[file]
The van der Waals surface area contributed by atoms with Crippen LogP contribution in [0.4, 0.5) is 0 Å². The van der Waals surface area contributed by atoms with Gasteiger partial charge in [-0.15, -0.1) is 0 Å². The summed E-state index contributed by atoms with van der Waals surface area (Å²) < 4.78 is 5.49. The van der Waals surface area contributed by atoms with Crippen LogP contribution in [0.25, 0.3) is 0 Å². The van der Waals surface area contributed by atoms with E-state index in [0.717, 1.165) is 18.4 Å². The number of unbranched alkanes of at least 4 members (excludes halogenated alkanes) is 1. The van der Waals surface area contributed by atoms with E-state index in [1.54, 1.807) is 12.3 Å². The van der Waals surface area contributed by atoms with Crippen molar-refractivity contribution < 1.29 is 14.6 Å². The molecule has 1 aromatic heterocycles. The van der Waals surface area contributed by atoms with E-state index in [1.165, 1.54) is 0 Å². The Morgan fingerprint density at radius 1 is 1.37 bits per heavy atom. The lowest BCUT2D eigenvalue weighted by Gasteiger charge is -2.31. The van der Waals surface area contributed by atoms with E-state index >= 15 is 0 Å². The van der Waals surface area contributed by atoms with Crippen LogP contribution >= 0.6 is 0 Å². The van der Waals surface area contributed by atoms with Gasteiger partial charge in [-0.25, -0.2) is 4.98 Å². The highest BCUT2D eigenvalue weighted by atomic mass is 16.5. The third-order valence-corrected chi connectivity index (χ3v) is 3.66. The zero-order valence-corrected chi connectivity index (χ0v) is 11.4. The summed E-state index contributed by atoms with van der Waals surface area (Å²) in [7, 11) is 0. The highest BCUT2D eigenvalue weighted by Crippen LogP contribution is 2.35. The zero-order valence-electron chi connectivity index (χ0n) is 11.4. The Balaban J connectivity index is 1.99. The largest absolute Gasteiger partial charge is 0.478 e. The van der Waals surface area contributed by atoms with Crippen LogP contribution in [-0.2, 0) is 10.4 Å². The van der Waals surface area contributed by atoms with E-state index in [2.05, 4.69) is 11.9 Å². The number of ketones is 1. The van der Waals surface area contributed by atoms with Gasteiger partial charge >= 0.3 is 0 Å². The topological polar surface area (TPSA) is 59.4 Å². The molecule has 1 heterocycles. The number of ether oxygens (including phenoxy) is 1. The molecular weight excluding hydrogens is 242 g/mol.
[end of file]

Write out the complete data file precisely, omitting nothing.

The van der Waals surface area contributed by atoms with Crippen LogP contribution in [0.4, 0.5) is 0 Å². The van der Waals surface area contributed by atoms with Gasteiger partial charge in [-0.15, -0.1) is 0 Å². The summed E-state index contributed by atoms with van der Waals surface area (Å²) < 4.78 is 5.49. The van der Waals surface area contributed by atoms with Crippen LogP contribution in [0.25, 0.3) is 0 Å². The van der Waals surface area contributed by atoms with E-state index in [0.717, 1.165) is 18.4 Å². The number of unbranched alkanes of at least 4 members (excludes halogenated alkanes) is 1. The van der Waals surface area contributed by atoms with E-state index in [1.54, 1.807) is 12.3 Å². The van der Waals surface area contributed by atoms with Crippen molar-refractivity contribution < 1.29 is 14.6 Å². The molecule has 1 aromatic heterocycles. The van der Waals surface area contributed by atoms with E-state index in [1.165, 1.54) is 0 Å². The Morgan fingerprint density at radius 1 is 1.37 bits per heavy atom. The lowest BCUT2D eigenvalue weighted by Gasteiger charge is -2.31. The van der Waals surface area contributed by atoms with E-state index >= 15 is 0 Å². The van der Waals surface area contributed by atoms with Crippen LogP contribution >= 0.6 is 0 Å². The van der Waals surface area contributed by atoms with Gasteiger partial charge in [-0.25, -0.2) is 4.98 Å². The highest BCUT2D eigenvalue weighted by atomic mass is 16.5. The third-order valence-corrected chi connectivity index (χ3v) is 3.66. The zero-order valence-corrected chi connectivity index (χ0v) is 11.4. The summed E-state index contributed by atoms with van der Waals surface area (Å²) in [7, 11) is 0. The highest BCUT2D eigenvalue weighted by Crippen LogP contribution is 2.35. The zero-order valence-electron chi connectivity index (χ0n) is 11.4. The Balaban J connectivity index is 1.99. The largest absolute Gasteiger partial charge is 0.478 e. The van der Waals surface area contributed by atoms with Crippen LogP contribution in [-0.2, 0) is 10.4 Å². The van der Waals surface area contributed by atoms with E-state index in [2.05, 4.69) is 11.9 Å². The number of ketones is 1. The van der Waals surface area contributed by atoms with Gasteiger partial charge >= 0.3 is 0 Å². The topological polar surface area (TPSA) is 59.4 Å². The molecule has 1 heterocycles. The number of ether oxygens (including phenoxy) is 1. The molecular weight excluding hydrogens is 242 g/mol.